One of the sites I follow, A Photo Editor, published a really great post for photographers today on copyright and "how to deal with infringements". I recommend taking a look (if this is an issue you've dealt with or may be dealing with in the future): http://www.aphotoeditor.com/2010/02/09/photographers-how-to-deal-with-infringements/

For the non-photographers, for the people who may not fully understand copyright- a few basic notes from me... the photographer always retains the copyright of their photos, from the moment the photo is taken until the end of time, unless otherwise stated in contract form where the copyright has been sold or transferred. An image is automatically copyrighted even without officially registering with the U.S. Copyright Office. Re-posting, printing, or any other use of someone else's photograph without prior consent (fair use, purchased stock photograph, signed contract, etc.) is illegal. In some cases compensation is required to use an image, and in some it may just be giving proper credit to the photographer and linking to their website.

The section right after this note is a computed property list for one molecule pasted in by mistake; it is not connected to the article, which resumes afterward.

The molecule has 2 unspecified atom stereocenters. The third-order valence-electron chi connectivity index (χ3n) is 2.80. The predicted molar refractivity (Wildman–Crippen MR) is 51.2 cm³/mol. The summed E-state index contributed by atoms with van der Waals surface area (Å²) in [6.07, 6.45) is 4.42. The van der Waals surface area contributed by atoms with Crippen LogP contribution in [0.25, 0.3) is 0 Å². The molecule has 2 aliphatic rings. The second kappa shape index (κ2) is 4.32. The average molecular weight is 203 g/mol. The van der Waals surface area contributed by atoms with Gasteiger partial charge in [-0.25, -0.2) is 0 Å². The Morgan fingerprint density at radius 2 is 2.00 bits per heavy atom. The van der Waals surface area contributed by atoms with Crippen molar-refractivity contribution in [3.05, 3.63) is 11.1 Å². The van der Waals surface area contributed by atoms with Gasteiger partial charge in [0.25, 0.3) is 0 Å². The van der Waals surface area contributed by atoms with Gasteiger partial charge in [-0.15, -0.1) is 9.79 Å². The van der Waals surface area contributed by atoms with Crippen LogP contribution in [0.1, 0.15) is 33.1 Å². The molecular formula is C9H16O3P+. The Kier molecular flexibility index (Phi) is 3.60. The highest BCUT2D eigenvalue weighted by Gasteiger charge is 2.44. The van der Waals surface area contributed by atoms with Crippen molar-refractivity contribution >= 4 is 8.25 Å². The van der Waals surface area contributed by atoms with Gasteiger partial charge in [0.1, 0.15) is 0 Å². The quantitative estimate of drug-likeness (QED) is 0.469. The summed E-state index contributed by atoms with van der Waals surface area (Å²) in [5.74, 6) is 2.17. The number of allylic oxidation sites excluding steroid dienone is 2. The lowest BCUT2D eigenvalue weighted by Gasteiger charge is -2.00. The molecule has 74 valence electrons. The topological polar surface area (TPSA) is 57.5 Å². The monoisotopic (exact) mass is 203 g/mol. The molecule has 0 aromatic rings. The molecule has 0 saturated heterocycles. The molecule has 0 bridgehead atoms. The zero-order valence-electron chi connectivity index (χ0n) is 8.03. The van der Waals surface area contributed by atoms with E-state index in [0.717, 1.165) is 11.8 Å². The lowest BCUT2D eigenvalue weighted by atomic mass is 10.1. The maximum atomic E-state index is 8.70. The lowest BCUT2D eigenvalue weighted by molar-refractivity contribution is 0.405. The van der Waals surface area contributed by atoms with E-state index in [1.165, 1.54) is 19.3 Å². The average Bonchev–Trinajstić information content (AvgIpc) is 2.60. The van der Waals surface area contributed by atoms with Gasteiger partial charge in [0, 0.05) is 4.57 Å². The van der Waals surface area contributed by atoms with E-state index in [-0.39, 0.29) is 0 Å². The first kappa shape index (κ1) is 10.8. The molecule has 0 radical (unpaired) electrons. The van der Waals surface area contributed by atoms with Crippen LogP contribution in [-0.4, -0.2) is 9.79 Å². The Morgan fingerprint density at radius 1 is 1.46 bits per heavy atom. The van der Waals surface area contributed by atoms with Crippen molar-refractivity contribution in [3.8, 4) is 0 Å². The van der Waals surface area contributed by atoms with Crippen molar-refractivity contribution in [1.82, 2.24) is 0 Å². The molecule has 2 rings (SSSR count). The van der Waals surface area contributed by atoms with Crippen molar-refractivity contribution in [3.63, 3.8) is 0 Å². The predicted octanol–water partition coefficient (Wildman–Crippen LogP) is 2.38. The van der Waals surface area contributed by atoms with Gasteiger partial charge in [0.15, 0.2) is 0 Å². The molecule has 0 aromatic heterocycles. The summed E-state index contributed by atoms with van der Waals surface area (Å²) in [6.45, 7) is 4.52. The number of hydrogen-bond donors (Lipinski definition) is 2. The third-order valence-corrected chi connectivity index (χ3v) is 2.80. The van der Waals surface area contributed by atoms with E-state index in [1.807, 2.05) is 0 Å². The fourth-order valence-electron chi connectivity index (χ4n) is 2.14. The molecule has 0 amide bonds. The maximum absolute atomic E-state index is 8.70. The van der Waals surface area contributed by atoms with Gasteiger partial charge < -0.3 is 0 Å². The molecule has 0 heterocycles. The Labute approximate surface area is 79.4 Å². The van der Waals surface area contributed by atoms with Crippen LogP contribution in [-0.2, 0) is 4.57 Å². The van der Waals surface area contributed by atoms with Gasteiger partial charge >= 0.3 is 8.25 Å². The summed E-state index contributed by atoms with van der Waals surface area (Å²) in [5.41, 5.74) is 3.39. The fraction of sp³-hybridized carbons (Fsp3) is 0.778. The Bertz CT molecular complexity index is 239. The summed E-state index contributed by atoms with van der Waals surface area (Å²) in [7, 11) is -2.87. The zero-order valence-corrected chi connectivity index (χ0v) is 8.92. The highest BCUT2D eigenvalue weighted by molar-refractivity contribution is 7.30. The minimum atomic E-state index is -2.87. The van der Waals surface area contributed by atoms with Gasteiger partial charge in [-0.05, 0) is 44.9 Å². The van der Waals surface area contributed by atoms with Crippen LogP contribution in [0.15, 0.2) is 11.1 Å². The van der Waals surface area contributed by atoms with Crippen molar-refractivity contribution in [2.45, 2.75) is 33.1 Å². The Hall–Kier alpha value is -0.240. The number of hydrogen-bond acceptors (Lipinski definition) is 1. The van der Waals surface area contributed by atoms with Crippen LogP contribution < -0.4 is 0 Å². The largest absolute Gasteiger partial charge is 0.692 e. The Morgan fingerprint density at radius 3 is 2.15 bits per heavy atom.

Altering another photographers image is also illegal without consent. This means you are not allowed to crop an image, take out a watermark, change the coloring, add to it, take away from it, etc. etc. etc. without the photographers consent. And if you print out someone else's photograph at home or at a photo lab, even if it's of you, without proper consent, you are not only being an asshole but breaking the law. Just beacause your likeness may be in an image, it does not mean you have any rights to the image.

I originally was just going to post the above link because I thought it may be useful to other photographers. Then I got on a rant, because I have recently been dealing with copyright issues, and I've heard from alot of other photographers recently who have also been dealing with this issue. With the internet comes good and bad... artists may have more exposure due to the internet, but copright infringement is extremely prevelent these days and is not only hard to track, but hard to prevent. Most people do not understand that it's not just bad curtesy, but also a legit legal issue.

Back in October, I posted a few sentecnes referring to another post on this issue, if you missed it and want to read more, go here.